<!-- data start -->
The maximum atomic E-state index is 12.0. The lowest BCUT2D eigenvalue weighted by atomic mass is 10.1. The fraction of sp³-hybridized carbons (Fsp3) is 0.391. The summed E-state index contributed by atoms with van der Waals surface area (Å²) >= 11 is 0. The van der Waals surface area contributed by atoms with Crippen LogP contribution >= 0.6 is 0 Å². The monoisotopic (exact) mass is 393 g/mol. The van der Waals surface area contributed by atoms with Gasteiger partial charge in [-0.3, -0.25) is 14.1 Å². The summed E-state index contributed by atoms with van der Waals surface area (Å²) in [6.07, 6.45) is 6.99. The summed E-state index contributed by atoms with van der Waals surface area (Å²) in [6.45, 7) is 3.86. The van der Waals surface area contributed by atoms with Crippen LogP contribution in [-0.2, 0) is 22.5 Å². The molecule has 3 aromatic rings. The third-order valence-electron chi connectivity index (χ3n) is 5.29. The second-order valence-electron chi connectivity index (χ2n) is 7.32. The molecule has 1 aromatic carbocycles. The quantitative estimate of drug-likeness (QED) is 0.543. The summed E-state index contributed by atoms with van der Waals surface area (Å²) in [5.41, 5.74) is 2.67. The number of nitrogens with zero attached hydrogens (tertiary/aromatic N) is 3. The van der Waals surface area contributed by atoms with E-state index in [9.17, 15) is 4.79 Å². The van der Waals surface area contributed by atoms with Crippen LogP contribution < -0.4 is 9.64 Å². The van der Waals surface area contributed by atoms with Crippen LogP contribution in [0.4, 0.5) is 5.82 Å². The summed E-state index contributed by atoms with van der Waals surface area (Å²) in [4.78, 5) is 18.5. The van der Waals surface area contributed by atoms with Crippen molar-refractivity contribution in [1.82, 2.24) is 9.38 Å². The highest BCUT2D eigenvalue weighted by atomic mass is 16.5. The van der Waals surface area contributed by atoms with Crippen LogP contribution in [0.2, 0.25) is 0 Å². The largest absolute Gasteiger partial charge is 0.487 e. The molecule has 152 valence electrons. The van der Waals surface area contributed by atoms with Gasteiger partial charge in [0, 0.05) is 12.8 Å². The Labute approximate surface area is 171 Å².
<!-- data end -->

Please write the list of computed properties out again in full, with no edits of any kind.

The maximum atomic E-state index is 12.0. The lowest BCUT2D eigenvalue weighted by atomic mass is 10.1. The fraction of sp³-hybridized carbons (Fsp3) is 0.391. The summed E-state index contributed by atoms with van der Waals surface area (Å²) >= 11 is 0. The van der Waals surface area contributed by atoms with Crippen LogP contribution >= 0.6 is 0 Å². The monoisotopic (exact) mass is 393 g/mol. The van der Waals surface area contributed by atoms with Gasteiger partial charge in [-0.3, -0.25) is 14.1 Å². The summed E-state index contributed by atoms with van der Waals surface area (Å²) in [6.07, 6.45) is 6.99. The summed E-state index contributed by atoms with van der Waals surface area (Å²) in [6.45, 7) is 3.86. The van der Waals surface area contributed by atoms with Crippen LogP contribution in [-0.2, 0) is 22.5 Å². The molecule has 3 aromatic rings. The third-order valence-electron chi connectivity index (χ3n) is 5.29. The second-order valence-electron chi connectivity index (χ2n) is 7.32. The molecule has 1 aromatic carbocycles. The quantitative estimate of drug-likeness (QED) is 0.543. The summed E-state index contributed by atoms with van der Waals surface area (Å²) in [5.41, 5.74) is 2.67. The number of nitrogens with zero attached hydrogens (tertiary/aromatic N) is 3. The van der Waals surface area contributed by atoms with E-state index in [9.17, 15) is 4.79 Å². The van der Waals surface area contributed by atoms with Crippen LogP contribution < -0.4 is 9.64 Å². The van der Waals surface area contributed by atoms with Crippen LogP contribution in [0.4, 0.5) is 5.82 Å². The summed E-state index contributed by atoms with van der Waals surface area (Å²) in [4.78, 5) is 18.5. The van der Waals surface area contributed by atoms with Crippen molar-refractivity contribution in [1.82, 2.24) is 9.38 Å². The highest BCUT2D eigenvalue weighted by atomic mass is 16.5. The van der Waals surface area contributed by atoms with Crippen LogP contribution in [0.2, 0.25) is 0 Å². The largest absolute Gasteiger partial charge is 0.487 e. The molecule has 152 valence electrons. The van der Waals surface area contributed by atoms with Gasteiger partial charge in [0, 0.05) is 12.8 Å². The Labute approximate surface area is 171 Å².